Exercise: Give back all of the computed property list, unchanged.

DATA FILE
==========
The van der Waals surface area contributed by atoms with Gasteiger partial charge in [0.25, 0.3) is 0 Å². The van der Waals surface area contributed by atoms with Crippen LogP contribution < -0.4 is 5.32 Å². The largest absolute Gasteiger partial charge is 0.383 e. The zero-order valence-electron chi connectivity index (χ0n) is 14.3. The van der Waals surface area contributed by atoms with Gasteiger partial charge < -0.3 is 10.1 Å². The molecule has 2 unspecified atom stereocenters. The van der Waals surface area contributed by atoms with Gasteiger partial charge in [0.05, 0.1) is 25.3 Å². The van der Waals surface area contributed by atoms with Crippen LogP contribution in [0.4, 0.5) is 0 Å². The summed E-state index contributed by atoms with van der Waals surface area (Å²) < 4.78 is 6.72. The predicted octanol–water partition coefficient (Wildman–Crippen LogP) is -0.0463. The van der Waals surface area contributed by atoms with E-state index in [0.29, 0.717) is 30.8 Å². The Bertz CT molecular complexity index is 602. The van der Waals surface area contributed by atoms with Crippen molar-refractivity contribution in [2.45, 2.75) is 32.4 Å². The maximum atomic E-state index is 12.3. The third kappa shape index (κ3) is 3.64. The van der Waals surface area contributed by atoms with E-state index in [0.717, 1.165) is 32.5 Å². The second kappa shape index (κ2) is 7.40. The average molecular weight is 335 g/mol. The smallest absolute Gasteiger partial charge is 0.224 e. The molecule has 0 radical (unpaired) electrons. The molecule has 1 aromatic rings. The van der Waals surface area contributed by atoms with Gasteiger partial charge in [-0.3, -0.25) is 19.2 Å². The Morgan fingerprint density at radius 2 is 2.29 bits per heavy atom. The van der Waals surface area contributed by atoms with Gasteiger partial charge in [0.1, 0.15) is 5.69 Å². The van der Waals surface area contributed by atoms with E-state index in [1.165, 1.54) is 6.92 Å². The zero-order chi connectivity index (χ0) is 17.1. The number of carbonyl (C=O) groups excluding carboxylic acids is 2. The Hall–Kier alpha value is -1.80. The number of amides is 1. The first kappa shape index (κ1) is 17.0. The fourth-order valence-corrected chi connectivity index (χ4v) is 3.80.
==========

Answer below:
The van der Waals surface area contributed by atoms with Gasteiger partial charge in [0.25, 0.3) is 0 Å². The van der Waals surface area contributed by atoms with Crippen LogP contribution < -0.4 is 5.32 Å². The largest absolute Gasteiger partial charge is 0.383 e. The zero-order valence-electron chi connectivity index (χ0n) is 14.3. The van der Waals surface area contributed by atoms with Gasteiger partial charge < -0.3 is 10.1 Å². The molecule has 2 unspecified atom stereocenters. The van der Waals surface area contributed by atoms with Gasteiger partial charge in [0.05, 0.1) is 25.3 Å². The van der Waals surface area contributed by atoms with Crippen LogP contribution in [0.4, 0.5) is 0 Å². The summed E-state index contributed by atoms with van der Waals surface area (Å²) < 4.78 is 6.72. The predicted octanol–water partition coefficient (Wildman–Crippen LogP) is -0.0463. The van der Waals surface area contributed by atoms with E-state index in [0.29, 0.717) is 30.8 Å². The Bertz CT molecular complexity index is 602. The van der Waals surface area contributed by atoms with Crippen molar-refractivity contribution in [2.45, 2.75) is 32.4 Å². The maximum atomic E-state index is 12.3. The third kappa shape index (κ3) is 3.64. The van der Waals surface area contributed by atoms with E-state index in [0.717, 1.165) is 32.5 Å². The second kappa shape index (κ2) is 7.40. The average molecular weight is 335 g/mol. The smallest absolute Gasteiger partial charge is 0.224 e. The molecule has 0 radical (unpaired) electrons. The molecule has 1 aromatic rings. The van der Waals surface area contributed by atoms with Gasteiger partial charge in [-0.3, -0.25) is 19.2 Å². The Morgan fingerprint density at radius 2 is 2.29 bits per heavy atom. The van der Waals surface area contributed by atoms with Gasteiger partial charge in [0.1, 0.15) is 5.69 Å². The van der Waals surface area contributed by atoms with E-state index in [1.165, 1.54) is 6.92 Å². The zero-order chi connectivity index (χ0) is 17.1. The number of carbonyl (C=O) groups excluding carboxylic acids is 2. The Hall–Kier alpha value is -1.80. The number of amides is 1. The first kappa shape index (κ1) is 17.0. The fourth-order valence-corrected chi connectivity index (χ4v) is 3.80.